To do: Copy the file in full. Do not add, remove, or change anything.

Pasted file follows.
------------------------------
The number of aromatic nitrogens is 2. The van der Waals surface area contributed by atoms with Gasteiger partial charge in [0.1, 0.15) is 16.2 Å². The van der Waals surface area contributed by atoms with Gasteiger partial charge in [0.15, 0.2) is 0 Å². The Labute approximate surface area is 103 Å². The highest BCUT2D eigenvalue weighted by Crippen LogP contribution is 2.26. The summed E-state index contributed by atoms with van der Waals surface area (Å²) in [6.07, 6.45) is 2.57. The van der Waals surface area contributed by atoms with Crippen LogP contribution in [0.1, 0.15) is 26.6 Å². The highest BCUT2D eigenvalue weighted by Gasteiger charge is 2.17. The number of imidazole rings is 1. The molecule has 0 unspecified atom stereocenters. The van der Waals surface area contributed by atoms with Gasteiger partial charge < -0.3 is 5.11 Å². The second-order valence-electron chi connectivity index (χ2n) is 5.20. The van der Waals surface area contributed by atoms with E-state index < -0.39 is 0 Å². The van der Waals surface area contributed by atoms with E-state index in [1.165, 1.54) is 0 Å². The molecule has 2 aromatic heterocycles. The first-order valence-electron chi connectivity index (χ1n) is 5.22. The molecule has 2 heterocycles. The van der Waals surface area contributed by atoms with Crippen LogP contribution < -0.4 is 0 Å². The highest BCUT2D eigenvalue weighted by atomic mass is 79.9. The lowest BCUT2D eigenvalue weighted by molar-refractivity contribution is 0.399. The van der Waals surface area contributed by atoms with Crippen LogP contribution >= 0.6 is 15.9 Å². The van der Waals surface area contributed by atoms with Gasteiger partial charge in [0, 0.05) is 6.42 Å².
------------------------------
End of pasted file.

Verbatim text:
The number of aromatic nitrogens is 2. The van der Waals surface area contributed by atoms with Gasteiger partial charge in [0.1, 0.15) is 16.2 Å². The van der Waals surface area contributed by atoms with Gasteiger partial charge in [0.15, 0.2) is 0 Å². The Labute approximate surface area is 103 Å². The highest BCUT2D eigenvalue weighted by Crippen LogP contribution is 2.26. The summed E-state index contributed by atoms with van der Waals surface area (Å²) in [6.07, 6.45) is 2.57. The van der Waals surface area contributed by atoms with Crippen LogP contribution in [0.1, 0.15) is 26.6 Å². The highest BCUT2D eigenvalue weighted by Gasteiger charge is 2.17. The number of imidazole rings is 1. The molecule has 0 unspecified atom stereocenters. The van der Waals surface area contributed by atoms with Gasteiger partial charge < -0.3 is 5.11 Å². The second-order valence-electron chi connectivity index (χ2n) is 5.20. The van der Waals surface area contributed by atoms with E-state index < -0.39 is 0 Å². The van der Waals surface area contributed by atoms with E-state index in [1.165, 1.54) is 0 Å². The molecule has 2 aromatic heterocycles. The first-order valence-electron chi connectivity index (χ1n) is 5.22. The molecule has 2 heterocycles. The van der Waals surface area contributed by atoms with Crippen LogP contribution < -0.4 is 0 Å². The highest BCUT2D eigenvalue weighted by atomic mass is 79.9. The lowest BCUT2D eigenvalue weighted by molar-refractivity contribution is 0.399. The van der Waals surface area contributed by atoms with Crippen LogP contribution >= 0.6 is 15.9 Å². The van der Waals surface area contributed by atoms with Gasteiger partial charge in [0, 0.05) is 6.42 Å².